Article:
The basic idea behind an Auto-IRA is to get people started with saving for retirement. It doesn’t include a feature to convert savings to retirement income, which is a difficult task for many pre-retirees. Such a feature could be added in the future.
The main authors of the Auto-IRA proposal are Mark Iwry of the Brookings Institution and former senior advisor to the U.S. Secretary of the Treasury, and David John of AARP.
Mandate minimum retirement contributions
The SCL report analyzed two proposals that would mandate minimum employer and employee contributions to authorized retirement programs.
A universal savings program, proposed by Andrew Biggs of the American Enterprise Institute, would require contributions of 1.5% of pay from both workers and their employers, and the program would operate much like current 401(k) plans. At retirement, participants could withdraw from their accounts or buy a monthly guaranteed lifetime annuity.
Guaranteed Retirement Accounts (GRA), proposed by Teresa Ghilarducci of The New School and Tony James of The Blackstone Group, would also mandate contributions of 1.5% of pay from both workers and their employers. Funds would accumulate in investment accounts that would be invested significantly in stocks for growth potential. The program would guarantee that a participant’s account wouldn’t experience a net cumulative loss over the period of their participation in the plan. Upon retirement, at least 75% of the mandated accounts would be converted to monthly guaranteed lifetime annuities.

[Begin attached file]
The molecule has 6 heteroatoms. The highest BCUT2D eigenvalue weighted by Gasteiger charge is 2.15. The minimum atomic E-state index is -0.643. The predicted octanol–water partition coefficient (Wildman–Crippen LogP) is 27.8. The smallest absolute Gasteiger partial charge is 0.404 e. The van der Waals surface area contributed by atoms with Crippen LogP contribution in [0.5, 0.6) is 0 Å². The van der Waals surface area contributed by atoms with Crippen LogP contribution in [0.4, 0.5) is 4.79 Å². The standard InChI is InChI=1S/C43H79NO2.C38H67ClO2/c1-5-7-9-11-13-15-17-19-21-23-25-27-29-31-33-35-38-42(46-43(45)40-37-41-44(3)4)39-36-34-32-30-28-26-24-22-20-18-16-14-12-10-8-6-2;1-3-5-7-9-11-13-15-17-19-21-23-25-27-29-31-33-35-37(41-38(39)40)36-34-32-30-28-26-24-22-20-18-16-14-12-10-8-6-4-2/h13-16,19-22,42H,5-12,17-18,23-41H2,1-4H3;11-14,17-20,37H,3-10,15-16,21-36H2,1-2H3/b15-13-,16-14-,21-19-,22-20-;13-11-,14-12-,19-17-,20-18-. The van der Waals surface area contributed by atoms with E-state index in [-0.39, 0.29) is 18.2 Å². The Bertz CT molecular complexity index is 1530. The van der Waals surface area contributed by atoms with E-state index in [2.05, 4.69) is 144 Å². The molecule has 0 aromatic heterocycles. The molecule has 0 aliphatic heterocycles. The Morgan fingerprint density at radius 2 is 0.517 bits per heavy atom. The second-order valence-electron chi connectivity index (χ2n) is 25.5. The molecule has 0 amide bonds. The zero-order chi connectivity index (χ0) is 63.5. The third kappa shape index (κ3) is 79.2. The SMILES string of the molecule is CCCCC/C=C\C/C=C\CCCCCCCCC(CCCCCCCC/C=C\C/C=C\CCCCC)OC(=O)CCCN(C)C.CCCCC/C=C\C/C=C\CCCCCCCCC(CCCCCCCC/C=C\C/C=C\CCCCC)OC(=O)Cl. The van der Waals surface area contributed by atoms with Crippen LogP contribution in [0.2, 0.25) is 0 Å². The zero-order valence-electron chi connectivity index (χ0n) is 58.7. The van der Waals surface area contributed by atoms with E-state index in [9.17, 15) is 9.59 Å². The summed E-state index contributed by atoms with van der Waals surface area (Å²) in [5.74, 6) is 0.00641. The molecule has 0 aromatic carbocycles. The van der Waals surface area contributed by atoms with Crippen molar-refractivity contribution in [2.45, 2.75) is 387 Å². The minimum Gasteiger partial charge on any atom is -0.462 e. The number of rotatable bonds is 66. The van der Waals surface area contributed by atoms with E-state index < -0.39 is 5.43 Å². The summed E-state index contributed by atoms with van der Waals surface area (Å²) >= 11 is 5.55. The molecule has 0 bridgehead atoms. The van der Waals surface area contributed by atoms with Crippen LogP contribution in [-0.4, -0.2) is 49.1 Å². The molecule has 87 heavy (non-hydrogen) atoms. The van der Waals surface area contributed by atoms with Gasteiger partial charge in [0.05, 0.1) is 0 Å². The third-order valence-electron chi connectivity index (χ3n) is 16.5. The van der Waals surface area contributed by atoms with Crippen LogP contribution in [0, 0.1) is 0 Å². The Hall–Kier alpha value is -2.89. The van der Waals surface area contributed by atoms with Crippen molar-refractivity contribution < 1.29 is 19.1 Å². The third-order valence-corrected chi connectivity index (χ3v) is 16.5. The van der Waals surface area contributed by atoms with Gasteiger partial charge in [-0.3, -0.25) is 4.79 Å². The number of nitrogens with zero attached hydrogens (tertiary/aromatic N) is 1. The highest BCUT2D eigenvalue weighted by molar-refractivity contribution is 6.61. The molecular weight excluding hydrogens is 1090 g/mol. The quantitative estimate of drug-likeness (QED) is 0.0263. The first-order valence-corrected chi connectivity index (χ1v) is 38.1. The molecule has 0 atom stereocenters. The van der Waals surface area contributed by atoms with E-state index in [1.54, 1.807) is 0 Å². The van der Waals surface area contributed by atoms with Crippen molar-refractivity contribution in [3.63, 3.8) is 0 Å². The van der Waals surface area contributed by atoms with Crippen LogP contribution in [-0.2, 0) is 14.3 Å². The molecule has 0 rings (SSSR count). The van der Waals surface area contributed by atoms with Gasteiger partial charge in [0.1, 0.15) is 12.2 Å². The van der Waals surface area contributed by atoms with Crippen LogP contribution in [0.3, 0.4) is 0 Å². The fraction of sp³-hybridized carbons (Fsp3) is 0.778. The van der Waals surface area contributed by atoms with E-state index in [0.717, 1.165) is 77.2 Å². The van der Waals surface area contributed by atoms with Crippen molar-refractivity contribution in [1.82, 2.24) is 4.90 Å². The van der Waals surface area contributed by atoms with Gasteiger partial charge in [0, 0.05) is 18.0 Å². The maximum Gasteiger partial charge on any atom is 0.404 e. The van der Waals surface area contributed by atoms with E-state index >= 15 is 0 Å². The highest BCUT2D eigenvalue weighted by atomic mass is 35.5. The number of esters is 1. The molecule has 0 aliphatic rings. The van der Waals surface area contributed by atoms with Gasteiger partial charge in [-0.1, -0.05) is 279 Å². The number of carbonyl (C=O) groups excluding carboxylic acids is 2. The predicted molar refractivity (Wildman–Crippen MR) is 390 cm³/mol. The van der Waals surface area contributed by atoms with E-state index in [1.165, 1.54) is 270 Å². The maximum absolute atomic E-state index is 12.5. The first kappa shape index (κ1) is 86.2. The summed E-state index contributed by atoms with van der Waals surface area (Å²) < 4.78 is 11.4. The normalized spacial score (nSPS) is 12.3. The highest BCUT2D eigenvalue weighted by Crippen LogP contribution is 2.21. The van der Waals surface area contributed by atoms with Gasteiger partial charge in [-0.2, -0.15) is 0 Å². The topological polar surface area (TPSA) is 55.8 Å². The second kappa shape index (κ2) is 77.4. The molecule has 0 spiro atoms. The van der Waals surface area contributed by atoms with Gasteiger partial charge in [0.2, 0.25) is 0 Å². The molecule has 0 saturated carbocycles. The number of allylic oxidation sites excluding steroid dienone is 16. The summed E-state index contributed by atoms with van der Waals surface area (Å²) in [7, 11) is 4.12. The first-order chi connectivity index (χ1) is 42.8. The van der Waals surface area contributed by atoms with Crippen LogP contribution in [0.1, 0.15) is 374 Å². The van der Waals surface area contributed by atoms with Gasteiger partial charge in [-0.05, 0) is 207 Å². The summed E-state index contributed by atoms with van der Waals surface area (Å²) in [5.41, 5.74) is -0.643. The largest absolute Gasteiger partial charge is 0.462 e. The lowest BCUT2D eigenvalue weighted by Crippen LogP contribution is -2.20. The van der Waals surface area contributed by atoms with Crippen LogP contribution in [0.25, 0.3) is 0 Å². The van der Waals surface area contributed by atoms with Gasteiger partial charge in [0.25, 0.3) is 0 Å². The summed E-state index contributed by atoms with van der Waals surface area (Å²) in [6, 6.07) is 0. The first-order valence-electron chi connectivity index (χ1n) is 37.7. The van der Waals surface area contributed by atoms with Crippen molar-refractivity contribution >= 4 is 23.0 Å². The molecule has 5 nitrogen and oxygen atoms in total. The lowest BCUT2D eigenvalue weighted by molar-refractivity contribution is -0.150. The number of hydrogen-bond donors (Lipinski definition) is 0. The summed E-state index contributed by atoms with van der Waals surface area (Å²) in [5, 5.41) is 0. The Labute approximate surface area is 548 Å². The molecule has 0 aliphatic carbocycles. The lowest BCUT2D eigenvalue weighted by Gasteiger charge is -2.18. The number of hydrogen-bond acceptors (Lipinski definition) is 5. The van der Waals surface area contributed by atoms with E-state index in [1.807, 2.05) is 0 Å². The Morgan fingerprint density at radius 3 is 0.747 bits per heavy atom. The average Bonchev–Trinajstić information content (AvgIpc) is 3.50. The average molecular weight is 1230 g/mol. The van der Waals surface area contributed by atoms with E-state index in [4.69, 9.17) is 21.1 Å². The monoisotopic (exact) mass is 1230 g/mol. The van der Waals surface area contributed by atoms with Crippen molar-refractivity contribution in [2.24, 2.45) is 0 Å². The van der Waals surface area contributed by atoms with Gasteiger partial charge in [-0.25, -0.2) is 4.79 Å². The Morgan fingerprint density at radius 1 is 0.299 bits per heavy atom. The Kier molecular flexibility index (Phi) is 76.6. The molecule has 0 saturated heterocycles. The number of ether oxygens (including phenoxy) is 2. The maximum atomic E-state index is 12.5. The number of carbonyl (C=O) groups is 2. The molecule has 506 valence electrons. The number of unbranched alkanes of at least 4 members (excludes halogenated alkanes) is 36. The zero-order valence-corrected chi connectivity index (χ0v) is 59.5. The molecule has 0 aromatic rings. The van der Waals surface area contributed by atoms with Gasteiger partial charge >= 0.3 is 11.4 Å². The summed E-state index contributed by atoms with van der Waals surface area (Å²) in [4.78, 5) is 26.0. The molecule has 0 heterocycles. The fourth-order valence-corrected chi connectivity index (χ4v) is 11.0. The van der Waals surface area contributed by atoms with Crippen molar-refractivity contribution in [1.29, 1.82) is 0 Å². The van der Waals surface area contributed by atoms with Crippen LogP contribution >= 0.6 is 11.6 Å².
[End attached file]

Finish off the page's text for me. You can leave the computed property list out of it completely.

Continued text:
A tax credit of up to $600 would help make the GRA program revenue-neutral for many workers. To pay for the cost of the program, the proposal would reduce or eliminate the current tax preferences enjoyed by IRAs and 401(k) plans, a move that’s likely to encounter resistance from both employers and financial institutions that favor these programs.
A creative proposal
The T.R.U.S.T. Fund for America proposal would involve investing $7,500 in an account for every baby born after a specified date in the future. The money in these accounts would be invested in low-cost pooled funds similar to the Thrift Savings Plan currently offered to federal employees. The accounts would be invested significantly in stocks until the account holder reaches age 70. At that time, the accounts would be converted to a stream of retirement income, according to terms developed by an independent federal agency that would oversee the program. No contributions would be required of workers or employers.